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Bayviewrr

Too Much Bait?

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Been regularly getting into some nice fish out of the boat. So much bait in the water and fish swirling on top well within casting distance. My only surprise is how few hook ups I have been getting compared to the number of fish in the water. The bait is sand eels, nice size at that. Cloud after cloud of them Probably six or seven inches long. I have fished every sand eel pattern I have in the box. I have fished up high in the water column (fish swirling on top) and as deep as I can get. I have fished a fast two hand retrieve and a slow twitch (and everything in between). I have fished right in the middle of feeding fish and around the edges. I am not really complaining as I have been averaging three to four fish per morning, all in the 12 to 18 lb range. Thanksgiving morning I took my all around best which was probably between 25 and 30 lb. My only surprise is how few hooks ups I have had based on the number of fish and the amount of bait. The only thing I can think of is that there is just too much bait in the water and the fish just have so much to choose from. Thoughts and comments?

 

[ATTACHMENT=3458]Dec 2 - 11.jpg (567k. jpg file)[/ATTACHMENT]

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Nice work! when there's lots of bait I sometimes do a very very slooow long strip allitle outside th bait ball if that doesn't work get ur fly into th thick of it and slooowly pull th fly towards u.

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I wish I had your problems! This is a "problem" even with fly fishing for trout. When they're keyed in on the natural bait (or fly) your pattern may not be good enough to fool them. Thaistick has a good suggestion placing your pattern outside the bait ball. You might try a totally different pattern to see how opportunistic they are. Enjoy figuring out how to get more hook ups. That's why they call it fishing and not catching.

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I'm not surprised by your experience. And it sounds like you've got a pretty good handle on the situation.

 

I too like the idea of fishing the edges of the bait ball.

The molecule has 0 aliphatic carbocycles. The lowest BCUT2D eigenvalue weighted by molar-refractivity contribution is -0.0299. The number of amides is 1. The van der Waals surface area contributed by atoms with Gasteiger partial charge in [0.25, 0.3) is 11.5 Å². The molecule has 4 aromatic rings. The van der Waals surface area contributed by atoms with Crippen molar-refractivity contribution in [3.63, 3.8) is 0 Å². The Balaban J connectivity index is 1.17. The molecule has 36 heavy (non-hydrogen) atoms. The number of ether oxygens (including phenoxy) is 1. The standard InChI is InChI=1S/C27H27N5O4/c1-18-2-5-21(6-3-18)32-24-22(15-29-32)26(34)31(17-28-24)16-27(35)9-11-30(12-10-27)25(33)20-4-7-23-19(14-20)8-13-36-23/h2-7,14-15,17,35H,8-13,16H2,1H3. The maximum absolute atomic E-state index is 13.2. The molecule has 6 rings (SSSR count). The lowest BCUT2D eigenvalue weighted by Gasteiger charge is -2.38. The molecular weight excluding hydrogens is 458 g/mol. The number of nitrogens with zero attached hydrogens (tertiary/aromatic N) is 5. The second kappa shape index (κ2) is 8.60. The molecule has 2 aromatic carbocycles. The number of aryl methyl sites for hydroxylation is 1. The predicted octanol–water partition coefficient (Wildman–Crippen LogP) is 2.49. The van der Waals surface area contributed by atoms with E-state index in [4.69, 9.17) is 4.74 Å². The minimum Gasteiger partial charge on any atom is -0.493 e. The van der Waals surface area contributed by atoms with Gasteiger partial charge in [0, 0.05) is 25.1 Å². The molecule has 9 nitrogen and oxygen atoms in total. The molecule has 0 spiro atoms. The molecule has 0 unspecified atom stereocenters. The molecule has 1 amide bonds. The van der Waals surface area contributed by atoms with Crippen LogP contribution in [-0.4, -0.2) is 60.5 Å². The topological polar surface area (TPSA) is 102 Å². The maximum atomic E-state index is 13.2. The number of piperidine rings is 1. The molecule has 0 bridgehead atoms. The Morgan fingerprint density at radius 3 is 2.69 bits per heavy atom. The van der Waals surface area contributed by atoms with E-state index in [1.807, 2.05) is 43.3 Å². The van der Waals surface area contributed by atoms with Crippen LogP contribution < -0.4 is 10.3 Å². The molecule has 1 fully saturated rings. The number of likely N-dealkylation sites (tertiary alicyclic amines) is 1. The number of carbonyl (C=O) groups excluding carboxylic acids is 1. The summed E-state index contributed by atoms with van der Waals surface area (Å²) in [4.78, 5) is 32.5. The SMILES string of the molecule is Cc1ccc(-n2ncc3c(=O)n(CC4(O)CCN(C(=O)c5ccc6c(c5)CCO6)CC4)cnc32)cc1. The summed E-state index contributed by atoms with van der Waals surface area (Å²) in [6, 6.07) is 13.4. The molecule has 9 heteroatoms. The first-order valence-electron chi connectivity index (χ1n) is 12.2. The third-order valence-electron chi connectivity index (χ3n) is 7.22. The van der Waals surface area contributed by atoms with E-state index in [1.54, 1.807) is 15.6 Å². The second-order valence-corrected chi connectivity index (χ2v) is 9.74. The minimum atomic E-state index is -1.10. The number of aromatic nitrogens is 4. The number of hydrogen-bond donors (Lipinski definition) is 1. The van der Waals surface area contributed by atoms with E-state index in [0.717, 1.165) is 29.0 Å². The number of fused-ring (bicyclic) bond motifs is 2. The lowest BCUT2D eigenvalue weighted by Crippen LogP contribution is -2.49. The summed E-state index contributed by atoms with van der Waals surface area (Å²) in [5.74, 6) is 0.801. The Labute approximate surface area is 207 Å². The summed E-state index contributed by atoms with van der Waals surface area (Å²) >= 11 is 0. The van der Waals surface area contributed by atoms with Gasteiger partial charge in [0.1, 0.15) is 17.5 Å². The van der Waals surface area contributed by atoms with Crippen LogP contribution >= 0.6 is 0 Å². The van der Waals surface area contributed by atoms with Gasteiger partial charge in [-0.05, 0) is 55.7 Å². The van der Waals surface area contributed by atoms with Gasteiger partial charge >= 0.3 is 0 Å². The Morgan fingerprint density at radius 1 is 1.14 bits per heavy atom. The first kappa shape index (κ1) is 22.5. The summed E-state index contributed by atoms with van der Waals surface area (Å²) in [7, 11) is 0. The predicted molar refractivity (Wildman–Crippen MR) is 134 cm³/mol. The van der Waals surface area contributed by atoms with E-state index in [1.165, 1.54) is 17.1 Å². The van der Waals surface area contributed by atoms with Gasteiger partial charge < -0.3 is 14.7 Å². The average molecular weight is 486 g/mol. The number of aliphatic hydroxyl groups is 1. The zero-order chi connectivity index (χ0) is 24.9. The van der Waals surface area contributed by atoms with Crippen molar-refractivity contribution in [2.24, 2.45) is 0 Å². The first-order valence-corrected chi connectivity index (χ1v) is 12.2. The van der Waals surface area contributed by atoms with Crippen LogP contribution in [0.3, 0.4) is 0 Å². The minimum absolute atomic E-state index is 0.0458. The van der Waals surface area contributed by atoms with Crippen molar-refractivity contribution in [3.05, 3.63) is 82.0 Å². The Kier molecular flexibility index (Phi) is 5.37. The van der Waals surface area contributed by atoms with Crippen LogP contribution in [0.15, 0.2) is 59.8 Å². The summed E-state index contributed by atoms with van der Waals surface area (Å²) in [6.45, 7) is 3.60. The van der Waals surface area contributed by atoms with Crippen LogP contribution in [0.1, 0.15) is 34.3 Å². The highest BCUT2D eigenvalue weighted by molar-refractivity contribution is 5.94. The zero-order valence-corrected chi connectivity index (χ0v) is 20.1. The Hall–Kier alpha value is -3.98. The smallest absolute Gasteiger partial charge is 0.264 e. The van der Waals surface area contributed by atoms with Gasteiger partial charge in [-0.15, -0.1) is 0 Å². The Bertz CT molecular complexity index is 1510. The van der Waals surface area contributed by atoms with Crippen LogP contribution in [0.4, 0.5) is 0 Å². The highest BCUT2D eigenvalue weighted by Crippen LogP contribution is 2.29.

Another tactic to increase your odds in those conditions is to fish multiple flies. If, say, you're fishing a three-fly dropper rig, you have 3x as many tagets in the water. It also gives you the option of fishing different sizes and colors and even patterns. The downside is that dropper rigs can be 25-30# fish unfriendly (I've had larger bass tear a rig apart on 30#) unless you're using a good heavy leader. I wouldn't go with anything less than 30#.

 

Hope that helps. :-)

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Got another idea. If you aren't already, how about using flourocarbon tippet maybe the fish are seeing the line at the last second. They aren't known to be as picky as albacore but it's worth a try.

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Even though i am not a fly fisherman i run into the same situation on a regular basis where i fish, and sometimes the only thing that works is to actually try an offering that does not perfectly match up to whats in the water,(although it's not my main strategy , and i only try when all else fails ) it does work. Most other times i get my offering down deeper to where the bigger lazier fish pick up the tidbits left over from the smaller more aggressive fish on top. Any time you can make your offering act in a different, distressed type of way that differentiates it from the others it will (most of the time) draw instinctive strikes from predatory fish whether they are hungry or not.

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Got another idea. If you aren't already, how about using flourocarbon tippet maybe the fish are seeing the line at the last second. They aren't known to be as picky as albacore but it's worth a try.

 

I always use a 15 lb fluorocarbon tippet. Just part of my standard set up.

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Great problem to have! I think you have the problem diagnosed however. There's so much bait you're flies are getting lost in the masses. I also agree that working the edges is the right move. Since you are hooking some fish, I don't think the patterns you're using are a problem, but perhaps you could improve your hook up's with something different. Perhaps not!

 

You say you've tried all the patterns you have, but are any of them really different from the naturals? Like a color combo that will set them apart? Perhaps an all black pattern, or something really wild, like Chartreuse or Hot pink? Worth trying.

 

I recently read a report on another site where an angler has been doctoring BKD's with plastic dyes. He's LTJing, using chartreuse & pink dyes on whitish (white, pearl, Albino, etc.) colored plastics, but indicated the added color seems to draw more strikes than the undoctored plastics. Not the same as flies, but perhaps the same idea will work. He says there's a lot of bait in the water, but I doubt the same numbers as you're seeing. I'm not so sure the color is key, but perhaps the contrast of colors.

 

Might also try a completely different pattern as others have suggested, maybe something big, that may represent predatory competition. Can't say for sure if it will work, but again, what do you have to lose?

 

Any time you can make your offering act in a different, distressed type of way that differentiates it from the others it will (most of the time) draw instinctive strikes from predatory fish whether they are hungry or not.

 

I too have had occasions where this was the only thing that seemed to work. :th:

 

 

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